Throughout an extended period of financial restructuring Learning Leaders advocated strongly with the Mayor’s Office and the DOE [Department of Education] for a return to historical levels of NYC DOE support for parent volunteer training and capacity building workshops. While we received some NYC DOE funding this year, it was less than what we needed and was not part of an ongoing budget initiative that would allow us to count on regular funding in the coming years. Several efforts to negotiate a merger with another nonprofit stalled due to the lack of firm financial commitment from the DOE. Over time, this funding volatility has created insurmountable challenges to the long-term viability of our organization.

We regret the vacuum that will be created by our closure. If you have questions or concerns about opportunities and support for family engagement and parent volunteer training, you can contact the NYC DOE’s Division of Family and Community Engagement at (212) 374-4118 or [email protected].

On behalf of the board of directors and all of us at Learning Leaders, I offer heartfelt thanks for your partnership. We are deeply grateful for your work to support public school students’ success. It is only with your dedication and commitment that we accomplished all that we did over the last 60 years. We take some solace in knowing that we’ve helped improve the chances of success for more than 100,000 students every year. The Learning Leaders board and staff have been honored to serve you and your school communities.

Jane Heaphy
Executive Director

Rise & Shine

While you were waking up, the U.S. Senate took a big step toward confirming Betsy DeVos as education secretary

Betsy DeVos’s confirmation as education secretary is all but assured after an unusual and contentious early-morning vote by the U.S. Senate.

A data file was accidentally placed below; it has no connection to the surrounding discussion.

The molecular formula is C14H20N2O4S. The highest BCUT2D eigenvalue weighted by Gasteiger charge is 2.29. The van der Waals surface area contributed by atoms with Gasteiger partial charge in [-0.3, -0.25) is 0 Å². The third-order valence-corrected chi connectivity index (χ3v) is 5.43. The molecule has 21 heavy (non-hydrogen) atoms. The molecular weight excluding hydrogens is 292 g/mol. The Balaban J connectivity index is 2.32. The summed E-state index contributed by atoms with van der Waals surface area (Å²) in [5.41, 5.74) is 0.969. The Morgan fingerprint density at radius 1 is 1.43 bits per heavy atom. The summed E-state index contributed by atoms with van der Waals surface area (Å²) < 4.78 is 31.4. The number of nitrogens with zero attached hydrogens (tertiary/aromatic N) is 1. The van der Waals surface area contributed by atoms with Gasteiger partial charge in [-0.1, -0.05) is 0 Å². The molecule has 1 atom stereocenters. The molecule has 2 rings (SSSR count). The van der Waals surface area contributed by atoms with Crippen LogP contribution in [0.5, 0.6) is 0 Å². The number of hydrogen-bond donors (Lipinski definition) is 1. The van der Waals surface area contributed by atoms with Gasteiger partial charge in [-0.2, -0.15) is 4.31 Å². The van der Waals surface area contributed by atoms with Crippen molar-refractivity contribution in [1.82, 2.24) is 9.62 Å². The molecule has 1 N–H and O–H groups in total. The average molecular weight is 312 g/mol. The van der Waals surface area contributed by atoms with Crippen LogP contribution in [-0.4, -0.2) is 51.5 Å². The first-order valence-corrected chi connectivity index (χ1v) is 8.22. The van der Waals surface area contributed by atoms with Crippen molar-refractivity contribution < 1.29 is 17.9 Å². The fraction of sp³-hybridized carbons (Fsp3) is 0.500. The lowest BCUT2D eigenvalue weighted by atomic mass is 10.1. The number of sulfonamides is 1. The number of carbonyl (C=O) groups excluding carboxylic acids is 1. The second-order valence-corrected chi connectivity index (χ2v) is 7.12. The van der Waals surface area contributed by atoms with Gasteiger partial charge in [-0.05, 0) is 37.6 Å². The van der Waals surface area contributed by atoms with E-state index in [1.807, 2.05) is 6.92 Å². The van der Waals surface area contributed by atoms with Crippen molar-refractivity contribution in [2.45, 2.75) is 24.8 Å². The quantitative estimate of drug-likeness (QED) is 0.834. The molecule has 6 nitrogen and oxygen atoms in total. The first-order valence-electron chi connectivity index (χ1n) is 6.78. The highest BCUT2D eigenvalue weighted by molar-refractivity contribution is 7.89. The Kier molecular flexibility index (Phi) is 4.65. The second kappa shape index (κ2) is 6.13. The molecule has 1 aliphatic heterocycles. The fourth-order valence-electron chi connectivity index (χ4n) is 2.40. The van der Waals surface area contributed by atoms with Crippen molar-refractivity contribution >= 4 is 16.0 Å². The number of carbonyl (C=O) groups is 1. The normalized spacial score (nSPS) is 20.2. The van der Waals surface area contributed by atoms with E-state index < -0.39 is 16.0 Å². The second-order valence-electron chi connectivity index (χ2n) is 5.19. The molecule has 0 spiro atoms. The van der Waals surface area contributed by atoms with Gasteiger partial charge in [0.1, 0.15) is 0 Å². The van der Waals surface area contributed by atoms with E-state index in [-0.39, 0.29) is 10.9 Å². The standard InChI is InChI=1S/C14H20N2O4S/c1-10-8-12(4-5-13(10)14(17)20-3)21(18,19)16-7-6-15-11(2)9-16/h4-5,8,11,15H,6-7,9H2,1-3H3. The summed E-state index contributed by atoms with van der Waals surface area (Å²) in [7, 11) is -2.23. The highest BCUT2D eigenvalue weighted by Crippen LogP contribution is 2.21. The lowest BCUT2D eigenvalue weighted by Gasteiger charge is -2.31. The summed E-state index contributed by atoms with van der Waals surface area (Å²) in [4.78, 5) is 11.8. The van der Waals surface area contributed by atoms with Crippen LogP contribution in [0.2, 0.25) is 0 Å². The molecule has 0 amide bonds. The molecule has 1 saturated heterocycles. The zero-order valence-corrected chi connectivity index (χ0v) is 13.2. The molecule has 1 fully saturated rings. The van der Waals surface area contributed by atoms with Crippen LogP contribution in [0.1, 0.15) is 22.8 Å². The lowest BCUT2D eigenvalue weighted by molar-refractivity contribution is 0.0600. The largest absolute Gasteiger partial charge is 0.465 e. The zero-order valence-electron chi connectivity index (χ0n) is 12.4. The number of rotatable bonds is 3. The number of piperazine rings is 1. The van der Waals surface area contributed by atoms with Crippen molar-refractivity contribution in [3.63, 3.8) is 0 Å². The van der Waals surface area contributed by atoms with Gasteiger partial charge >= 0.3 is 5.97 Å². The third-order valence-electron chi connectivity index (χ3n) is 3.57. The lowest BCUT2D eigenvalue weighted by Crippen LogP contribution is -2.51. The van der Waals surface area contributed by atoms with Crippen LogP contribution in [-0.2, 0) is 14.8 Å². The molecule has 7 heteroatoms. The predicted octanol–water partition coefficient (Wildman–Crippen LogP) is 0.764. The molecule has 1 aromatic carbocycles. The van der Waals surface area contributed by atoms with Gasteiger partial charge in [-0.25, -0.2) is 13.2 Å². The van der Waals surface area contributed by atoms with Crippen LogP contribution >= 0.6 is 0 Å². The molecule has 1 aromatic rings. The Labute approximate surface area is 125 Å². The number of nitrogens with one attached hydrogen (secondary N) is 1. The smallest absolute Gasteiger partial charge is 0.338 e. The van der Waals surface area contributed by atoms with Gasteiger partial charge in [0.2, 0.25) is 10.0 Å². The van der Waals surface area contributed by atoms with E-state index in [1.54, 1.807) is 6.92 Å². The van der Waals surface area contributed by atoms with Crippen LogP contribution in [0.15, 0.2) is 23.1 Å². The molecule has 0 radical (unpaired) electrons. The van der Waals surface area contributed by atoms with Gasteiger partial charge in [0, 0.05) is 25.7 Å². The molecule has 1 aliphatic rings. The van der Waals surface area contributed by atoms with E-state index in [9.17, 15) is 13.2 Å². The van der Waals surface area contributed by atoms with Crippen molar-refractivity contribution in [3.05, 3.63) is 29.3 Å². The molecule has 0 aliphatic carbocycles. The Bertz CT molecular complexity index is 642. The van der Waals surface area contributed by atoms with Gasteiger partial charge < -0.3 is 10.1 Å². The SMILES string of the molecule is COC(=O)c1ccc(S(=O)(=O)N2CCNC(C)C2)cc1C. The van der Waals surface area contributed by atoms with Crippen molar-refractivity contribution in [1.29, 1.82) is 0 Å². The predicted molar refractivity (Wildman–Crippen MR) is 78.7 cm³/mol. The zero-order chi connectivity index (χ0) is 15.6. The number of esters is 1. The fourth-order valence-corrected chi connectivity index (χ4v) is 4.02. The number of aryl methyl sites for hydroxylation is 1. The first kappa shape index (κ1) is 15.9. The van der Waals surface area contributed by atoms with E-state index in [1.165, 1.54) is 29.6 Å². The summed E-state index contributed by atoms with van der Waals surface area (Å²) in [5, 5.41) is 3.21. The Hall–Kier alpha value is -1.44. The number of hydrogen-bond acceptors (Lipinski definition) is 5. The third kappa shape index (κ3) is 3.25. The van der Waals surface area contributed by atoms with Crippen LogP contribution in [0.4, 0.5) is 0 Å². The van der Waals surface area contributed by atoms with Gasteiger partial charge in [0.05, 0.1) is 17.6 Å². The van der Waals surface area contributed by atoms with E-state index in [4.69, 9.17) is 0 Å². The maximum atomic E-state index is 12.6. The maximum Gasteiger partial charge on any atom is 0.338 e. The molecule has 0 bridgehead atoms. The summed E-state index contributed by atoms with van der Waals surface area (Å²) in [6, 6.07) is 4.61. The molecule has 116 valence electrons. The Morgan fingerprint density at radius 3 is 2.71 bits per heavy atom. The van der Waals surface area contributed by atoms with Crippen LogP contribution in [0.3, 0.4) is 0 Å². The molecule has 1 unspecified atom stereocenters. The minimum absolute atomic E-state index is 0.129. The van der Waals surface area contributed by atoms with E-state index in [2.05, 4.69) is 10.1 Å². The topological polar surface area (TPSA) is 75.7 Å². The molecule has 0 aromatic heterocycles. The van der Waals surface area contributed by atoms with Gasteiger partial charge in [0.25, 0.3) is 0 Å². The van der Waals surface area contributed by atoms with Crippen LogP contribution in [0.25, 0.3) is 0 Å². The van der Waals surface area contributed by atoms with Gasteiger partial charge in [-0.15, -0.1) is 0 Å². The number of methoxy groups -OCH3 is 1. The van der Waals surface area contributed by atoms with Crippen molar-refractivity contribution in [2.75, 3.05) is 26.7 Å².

The Senate convened at 6:30 a.m. Friday to “invoke cloture” on DeVos’s embattled nomination, a move meant to end a debate that has grown unusually pitched both within the lawmaking body and in the wider public.

They voted 52-48 to advance her nomination, teeing up a final confirmation vote by the end of the day Monday.

Two Republican senators who said earlier this week that they would not vote to confirm DeVos joined their colleagues in voting to allow a final vote on Monday. Susan Collins of Maine and Lisa Murkowski of Alaska cited DeVos’s lack of experience in public education and the knowledge gaps she displayed during her confirmation hearing last month when announcing their decisions and each said feedback from constituents had informed their decisions.

Americans across the country have been flooding their senators with phone calls, faxes, and in-person visits to share opposition to DeVos, a Michigan philanthropist who has been a leading advocate for school vouchers but who has never worked in public education.

They are likely to keep up the pressure over the weekend and through the final vote, which could be decided by a tie-breaking vote by Vice President Mike Pence.

Two senators commented on the debate after the vote. Republican Lamar Alexander of Tennessee, who has been a leading cheerleader for DeVos, said he “couldn’t understand” criticism of programs that let families choose their schools.

But Democrat Patty Murray of Washington repeated the many critiques of DeVos that she has heard from constituents. She also said she was “extremely disappointed” in the confirmation process, including the early-morning debate-ending vote.

“Right from the start it was very clear that Republicans intended to jam this nomination through … Corners were cut, precedents were ignored, debate was cut off, and reasonable requests and questions were blocked,” she said. “I’ve never seen anything like it.”